Chapter 3 examines Haya’s relationship with the United States. In the main, Haya tried to get close to influential political and cultural figures in that country, but he also “remained a critic of what he saw as the United States’ double standard when it came to democracy in Latin America” (p. 93). Once again, García-Bryce takes great pains to note that Haya was never a starry-eyed romantic; while his speeches were often filled with soaring rhetoric, he was also always willing to compromise to achieve power. This ability to compromise—or, seen another way, Haya’s willingness to walk back stated revolutionary goals—is one of the most important insights of this study. Given how well García-Bryce has researched this point, it should be possible to use the same methods to study other regional leaders. Chapter 4 brings into focus how Haya’s domination of the party—he was the only person ever to hold the title of jefe—was both a good and bad thing for APRA. García-Bryce adroitly ties APRA’s organization to the fascist and communist examples Haya saw while exiled in Europe in the 1930s; by the time he returned to Peru, Haya understood how cults of personality worked and put those ideas into effect. Haya’s influence on the modern version of APRA is still apparent because he is still idolized. In bringing the various myths of Haya to the forefront in this chapter, García-Bryce demonstrates the man’s enduring legacy.

Chapter 5 is the study’s weakest despite its interesting and necessary topic. Its analysis of women in APRA focuses on Magda Portal, one of the few women in the party’s leadership, and attempts to extrapolate evidence from her experience. Portal offers a useful lens, in part because she was one of the few people within APRA to directly challenge Haya’s ideas and leadership on multiple occasions. At the same time, what feminism meant to Portal was not what it meant to other revolutionary women, though it is clear that in all cases their version of feminism was colored by their experience as revolutionaries. García-Bryce ties all of this to Haya by showing how he actively sidelined Aprista women as he got older and more conservative. In the end, this chapter feels incomplete, but it does offer a good starting point to a deeper study in this area.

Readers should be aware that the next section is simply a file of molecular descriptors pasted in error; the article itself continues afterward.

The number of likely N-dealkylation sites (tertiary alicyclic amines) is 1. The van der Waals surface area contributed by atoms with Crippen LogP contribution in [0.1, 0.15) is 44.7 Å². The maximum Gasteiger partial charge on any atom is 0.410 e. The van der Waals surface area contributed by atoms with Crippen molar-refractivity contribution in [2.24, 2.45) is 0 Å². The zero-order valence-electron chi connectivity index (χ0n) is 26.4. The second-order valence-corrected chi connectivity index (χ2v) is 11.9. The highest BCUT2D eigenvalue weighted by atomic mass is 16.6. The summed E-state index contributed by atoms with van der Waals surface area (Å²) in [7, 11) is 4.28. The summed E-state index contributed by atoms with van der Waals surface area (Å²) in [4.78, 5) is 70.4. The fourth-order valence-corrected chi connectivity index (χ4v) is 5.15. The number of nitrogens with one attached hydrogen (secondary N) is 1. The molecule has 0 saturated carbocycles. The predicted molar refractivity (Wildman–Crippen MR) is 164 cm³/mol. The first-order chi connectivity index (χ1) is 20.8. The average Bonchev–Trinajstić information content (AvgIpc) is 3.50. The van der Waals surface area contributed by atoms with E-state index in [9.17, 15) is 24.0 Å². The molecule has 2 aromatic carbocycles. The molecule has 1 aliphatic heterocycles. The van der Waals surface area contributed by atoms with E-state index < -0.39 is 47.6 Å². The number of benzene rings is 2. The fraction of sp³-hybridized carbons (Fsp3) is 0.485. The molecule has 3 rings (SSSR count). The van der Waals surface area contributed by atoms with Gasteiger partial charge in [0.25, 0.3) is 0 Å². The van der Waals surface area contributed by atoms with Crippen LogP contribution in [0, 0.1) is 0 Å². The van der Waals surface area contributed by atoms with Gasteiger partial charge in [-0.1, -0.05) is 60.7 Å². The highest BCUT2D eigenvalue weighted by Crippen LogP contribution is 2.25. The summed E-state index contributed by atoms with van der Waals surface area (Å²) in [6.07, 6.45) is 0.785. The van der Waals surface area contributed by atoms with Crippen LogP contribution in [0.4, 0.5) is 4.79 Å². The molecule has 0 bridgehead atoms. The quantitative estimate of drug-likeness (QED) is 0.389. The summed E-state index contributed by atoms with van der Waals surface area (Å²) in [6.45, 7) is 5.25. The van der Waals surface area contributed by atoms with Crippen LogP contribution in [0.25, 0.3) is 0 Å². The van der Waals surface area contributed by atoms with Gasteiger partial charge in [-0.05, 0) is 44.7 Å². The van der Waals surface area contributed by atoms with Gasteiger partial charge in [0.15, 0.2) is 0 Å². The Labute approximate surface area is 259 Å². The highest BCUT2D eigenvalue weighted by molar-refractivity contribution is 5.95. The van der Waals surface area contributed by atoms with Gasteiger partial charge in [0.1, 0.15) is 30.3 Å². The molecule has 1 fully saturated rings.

More critically, despite regular reference back to the central thesis that Haya was a significant influence on Latin American revolutionaries in the twentieth century, the study feels like reading five separate essays rather than one integrated book. That is, chapter-specific themes feel only loosely connected as each chapter moves back and forth in time; sometimes the only connecting element is Haya himself. The end result is that the study feels like five separate locomotives rather than one locomotive pulling four cars. On a smaller scale, anecdotes and phrasing are repeated throughout. For example, the opening paragraphs of chapter 1 and chapter 2 are almost identical, while the phrasing describing Haya’s arrival in Callao in 1931 is duplicated in chapter 4. Another undercooked aspect of this book is the discussion of Haya’s alleged homosexuality. García-Bryce mentions the rumors in every chapter but never devotes space to an extended discussion, perhaps owing to a paucity of sources. But that organization reinforces the notion of reading five separate essays. While none of these undermine the overarching argument, they are distracting.

In the final analysis, García-Bryce has crafted an excellent analysis of Haya’s time and place. He situates the man and his politics within the larger Latin American twentieth century and shows how the various revolutionary movements worked with and learned from each. Most important, he shows the limits of Haya’s ideas in Peru and in Latin America. This is the real value of the study.

Citation: William Kelly. Review of García-Bryce, Iñigo, Haya de la Torre and the Pursuit of Power in Twentieth-Century Peru and Latin America. H-LatAm, H-Net Reviews. November, 2019. URL: